Exposure to a Single Early Life Antibiotic Pulse Accelerated Type 1 Diabetes Development in NOD Mice

Presentation Number: SUN 599
Date of Presentation: April 2nd, 2017

Xue-Song Zhang*1, Alexandra Livanos1, Victoria E Ruiz1, Jackie Li1, Thomas Battaglia1, Sandy Ng1, Rachel Sibley1, Anthony Williamson2, Marcus Rauch2 and Martin J Blaser1
1New York University Langone Medical Center, New York, NY, 2Janssen Prevention Center, London, United Kingdom


Type 1 Diabetes (T1D), an autoimmune disease, is rising in incidence around the world with a decreasing average age of onset and changed environmental triggers may account for this rise. Our recent studies of exposing non-obese diabetic (NOD) mice to 3 pulses of antibiotic (tylosin) treatment (3PAT) during D10-40 of life provided evidence that early-life antibiotic exposure alters the gut microbiota, significantly affecting immune system development and promoting T1D development (1). We now have developed a model to test the hypothesis that a single PAT (tylosin) exposure earlier in life (D5-10) (1PAT) is sufficient to perturb gut microbiome development and increases T1D development. NOD mice were bred and litters exposed to either 1PAT or 3PAT (non-acidified water alone as control). T1D development was monitored by measuring blood glucose and pancreatic islet histology. The gut microbiota was evaluated by high-throughput 16S rRNA Illumina sequencing followed by QIIME and LEfSe analyses. PAT-exposed or control NOD mice were sequentially sacrificed and the host ileal immune-response gene expression profiles were analyzed by NanoString and potentially involved pathways were further evaluated by RT-qPCR. Both 1PAT and 3PAT significantly and similarly accelerated T1D development in male NOD mice. Sequence analysis revealed that 1PAT dramatically decreased gut bacterial diversity over the long-term. Several specific taxa were identified that were irreversibly decreased in early life by 1PAT, which could potentially be protective against T1D onset. ELISA analysis indicated that fecal IgA was decreased by 1PAT for at least 6 weeks. NanoString and follow-up RT-qPCR revealed that 1PAT significantly repressed expression of multiple components in pathways involved in innate and adaptive immunity. In summary, our results provide evidence that early life gut microbiome perturbation by single pulse antibiotic treatment at levels that are therapeutically given to human children affects both adaptive and innate immunity and accelerates T1D onset, possibly through effects on particular taxa.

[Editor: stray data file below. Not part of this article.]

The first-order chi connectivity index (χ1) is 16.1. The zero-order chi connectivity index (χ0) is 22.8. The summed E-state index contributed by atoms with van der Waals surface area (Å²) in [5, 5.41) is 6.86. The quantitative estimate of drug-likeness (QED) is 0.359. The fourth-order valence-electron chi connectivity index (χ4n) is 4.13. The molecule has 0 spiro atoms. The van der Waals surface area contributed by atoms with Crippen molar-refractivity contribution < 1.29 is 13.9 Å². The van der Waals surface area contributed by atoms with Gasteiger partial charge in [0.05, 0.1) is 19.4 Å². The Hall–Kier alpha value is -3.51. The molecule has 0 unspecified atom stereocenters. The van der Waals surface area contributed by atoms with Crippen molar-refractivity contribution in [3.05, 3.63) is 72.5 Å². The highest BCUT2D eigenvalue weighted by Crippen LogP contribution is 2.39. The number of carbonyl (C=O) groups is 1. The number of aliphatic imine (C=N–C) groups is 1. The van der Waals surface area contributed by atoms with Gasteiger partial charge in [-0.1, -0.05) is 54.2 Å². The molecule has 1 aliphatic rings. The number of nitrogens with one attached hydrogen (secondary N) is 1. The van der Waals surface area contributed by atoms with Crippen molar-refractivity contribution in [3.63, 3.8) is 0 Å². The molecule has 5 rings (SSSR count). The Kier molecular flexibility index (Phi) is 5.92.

Disclosure: AW: Principal Investigator, Johnson &Johnson. MR: Principal Investigator, Johnson &Johnson. Nothing to Disclose: XSZ, AL, VER, JL, TB, SN, RS, MJB